How Physicians Can Maximize Retirement Income And Manage RiskSubmitted by Harvest Asset Group | Fee-Only Financial Planner Portland ME on August 5th, 2018
Are You A Retired Physician? Here Are 5 Risks Physicians Can Manage In Retirement.
If you’re a retired physician this post is for you.
Physicians face new challenges around maximizing their income once they’re retired but when you think about it, more importantly, the challenge is managing the risks associated with retirement.
So what are those risks that you face and what can you do to make sure your retirement portfolio lasts a lifetime?
The following are some of the areas we focus on with our physician clients.
1: Longevity Risk
No one wants to outlive our money, so longevity risk is in many ways one of the biggest we face. If you live to be 108, are you still going to have any money? Fortunately, there are tools in the tool chest that very specifically help address this particular risk.
For example, electing Social Security late helps address longevity risk because you can be 108 and still receive payment. And you will be paid more because you waited until 70 to get it. So as 108-year-old, you're going to have more money than if you made some other choices.
Several important questions to consider:
- When do you take Social Security?
- When does your spouse take Social Security?
- What are the rules?
- What are the benefits or pros and cons of taking your Social Security early versus waiting?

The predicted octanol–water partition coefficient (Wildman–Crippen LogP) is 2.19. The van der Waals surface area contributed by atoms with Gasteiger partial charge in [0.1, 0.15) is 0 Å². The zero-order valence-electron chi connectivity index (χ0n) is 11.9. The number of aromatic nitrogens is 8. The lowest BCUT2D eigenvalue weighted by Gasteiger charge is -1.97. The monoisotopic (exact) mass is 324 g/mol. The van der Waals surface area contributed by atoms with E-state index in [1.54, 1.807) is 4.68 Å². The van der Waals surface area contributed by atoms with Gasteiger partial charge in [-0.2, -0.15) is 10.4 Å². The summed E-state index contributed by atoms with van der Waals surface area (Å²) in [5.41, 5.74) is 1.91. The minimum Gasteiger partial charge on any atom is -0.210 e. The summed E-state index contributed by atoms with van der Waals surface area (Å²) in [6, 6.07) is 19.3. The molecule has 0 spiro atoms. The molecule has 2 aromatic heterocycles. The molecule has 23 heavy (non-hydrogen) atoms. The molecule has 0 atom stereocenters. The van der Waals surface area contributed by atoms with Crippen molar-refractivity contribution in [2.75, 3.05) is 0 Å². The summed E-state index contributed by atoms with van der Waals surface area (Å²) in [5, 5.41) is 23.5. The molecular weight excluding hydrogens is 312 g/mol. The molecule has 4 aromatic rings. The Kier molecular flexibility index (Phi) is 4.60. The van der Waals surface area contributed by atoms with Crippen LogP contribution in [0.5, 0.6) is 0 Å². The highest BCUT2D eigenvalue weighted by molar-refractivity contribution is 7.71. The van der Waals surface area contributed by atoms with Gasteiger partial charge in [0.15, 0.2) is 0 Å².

Let’s say you’re 58 and will be retiring fairly soon, it's nice to have an understanding of what you intend to do with Social Security and why. For some physicians, we may recommend taking it early, and for others we might recommend waiting until age 70. Taking your Social Security early versus waiting all depends on your personal circumstances, health status, and other things.
Also, a lot of it is coordination of spousal benefits. So the way Social Security works for a couple is, husband has a benefit, wife has a benefit, one of you dies, the surviving spouse gets the higher of the two. Given that, if the male waited until 70 to take his benefit and receives $42,000 a year versus $32,000 a year if he took it early, and then he passes, the wife will receive $10,000 a year more for her life.
This is the kind of thinking that goes into the decision process. Figuring out what to do with your Social Security is definitely an important decision and working with a financial advisor can help you.
So for example, with our clients we look at the financial picture and actually develop a table to help illustrate.
The table looks at when you're both alive.
- This is the income that is going to be coming in.
- These are the expenses that are going to exist.
- This is how much you're going to need to pull from your accumulated assets annually to sustain lifestyle.
Then the table illustrates how things change if the husband predeceased his wife or, conversely, the wife dies first. We look at how much is expected to be needed from your investment assets each year under each scenario. And if that bottom line of how much would have to be withdrawn from assets to sustain the lifestyle of the surviving spouse is too high, then we recommend remedies.
2: Withdrawal Rate Risk
This is the risk of spending down your nest egg too fast.
What this means is you're drawing money out of your assets that's not sustainable over your lifetime. The planning process helps manage this risk because it helps determine whether your planned spending is likely to be within reason, and helps plan for contingencies.